II. History, Rationale, and Methods of Integrating Theories
The history of integrated theories can be traced back to the work of Cesare Lombroso, who in the late 1800s and early 1900s refined his earlier work on the criminal man and argued that a complete understanding of crime and delinquency requires that we account for biological, psychological, and sociological variables. Despite Lombroso’s assertions, most theorizing in criminology over the first half of the 20th century focused primarily on the influence that the environment (i.e., sociology) had on the explanation of delinquency and crime.
In the latter half of the 20th century, and in partial response to the growing literature documenting that some theories explained some delinquent and criminal behavior some of the time, scholars began integrating theories in hopes of providing a more complete picture of why individuals violate the law. To achieve this, they began by first isolating the variables that received support across theories and, second, formulating relationships among these variables. As such, theoretical integration is more than just borrowing concepts from a variety of theories; it is the elaboration of how these concepts influence (and are influenced) by the remaining concepts.
During the past three decades, we have arguably observed the most significant growth in the development of integrated theories. The more recent approaches continue to draw primarily on factors within the environment (i.e., family and peers); however, efforts have also been made to integrate theoretical constructs from other disciplines (i.e., biology and psychology). The result of these efforts has been a variety of integrated theories that have received an increasing level of empirical attention and that have provided a baseline of knowledge from which future integrated theories could expand.
After recognizing that theoretical integration is simply one form of theorizing, what becomes a logical question of concern is whether theoretical integration is a more useful method of theoretical growth. As new theories continue to emerge and offer a unique perspective on the explanation of crime and delinquency, opportunities to integrate these theories will follow. The most promising and recognized alternative to theoretical growth in this regard is often referred to theoretical competition; that is, including constructs of two or more competing theories and examining which one makes more logical sense and receives greater empirical support. It remains to be seen whether theoretical competition and theoretical integration will continue to coexist as methods of theoretical growth.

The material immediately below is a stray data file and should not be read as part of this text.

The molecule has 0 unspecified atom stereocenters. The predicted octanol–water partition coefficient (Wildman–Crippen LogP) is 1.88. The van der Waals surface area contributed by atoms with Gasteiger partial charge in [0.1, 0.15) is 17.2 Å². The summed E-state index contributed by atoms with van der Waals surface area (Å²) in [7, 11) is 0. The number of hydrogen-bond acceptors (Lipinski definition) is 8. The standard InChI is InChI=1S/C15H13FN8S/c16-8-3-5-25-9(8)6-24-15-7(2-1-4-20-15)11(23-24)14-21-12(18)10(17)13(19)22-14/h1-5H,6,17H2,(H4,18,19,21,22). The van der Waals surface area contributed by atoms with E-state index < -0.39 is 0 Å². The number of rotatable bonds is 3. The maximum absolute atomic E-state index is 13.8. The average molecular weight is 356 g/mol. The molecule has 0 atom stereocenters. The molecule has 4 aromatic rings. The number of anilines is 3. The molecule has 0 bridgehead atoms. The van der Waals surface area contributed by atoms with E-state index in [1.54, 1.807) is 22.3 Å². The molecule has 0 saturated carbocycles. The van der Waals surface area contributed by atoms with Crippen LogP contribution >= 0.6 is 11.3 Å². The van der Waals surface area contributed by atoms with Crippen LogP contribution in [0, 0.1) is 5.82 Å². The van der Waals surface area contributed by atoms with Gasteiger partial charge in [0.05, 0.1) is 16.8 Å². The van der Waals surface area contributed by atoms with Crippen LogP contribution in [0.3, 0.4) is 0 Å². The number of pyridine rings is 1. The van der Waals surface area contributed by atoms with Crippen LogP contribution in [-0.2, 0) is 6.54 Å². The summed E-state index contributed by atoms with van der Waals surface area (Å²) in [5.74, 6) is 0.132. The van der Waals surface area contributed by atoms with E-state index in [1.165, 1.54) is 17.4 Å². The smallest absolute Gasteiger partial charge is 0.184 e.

Because there is no perfect way to develop a theory of delinquency and crime, there is also no perfect way to develop an integrated theory. In fact, there exists a variety of strategies to develop an integrated theory. For example, one such strategy is referred to as the end-to-end approach, whereby scholars combine theories while taking into account the temporal ordering of the variables included within the theory. This method allows variables to act both as causes (independent variables) as well as effects (dependent variables). A second strategy, referred to as the side-by-side approach, partitions cases of delinquency and crime into theories that are best at offering an explanation. For instance, one might want to use characteristics of deviants (i.e., race, class, age, and gender) or characteristics of deviance (i.e., violent crime, property crime, and drug crime) as points where partitioning makes intuitive sense. The subsequent process would be to integrate a variety of theoretical constructs to best explain the cases in each of these empirical typologies. Finally, up-and-down integration (also known as deductive integration) is accomplished by identifying a unique level of abstraction that will allow the incorporation of other theories. For example, portions of Theory B can be subsumed into Theory A because the latter contains more abstract or general assumptions about why a particular behavior exists. Although these three methods do not account for all types of integrated theories, they are arguably the methods on which theoreticians typically rely when combining theories.
In short, it is apparent that multiple methods exist to integrate the constructs of various theories into a uniquely integrative theoretical approach. The purpose of the next section is to offer insight into the many different integrated theories that have emerged over the past two to three decades.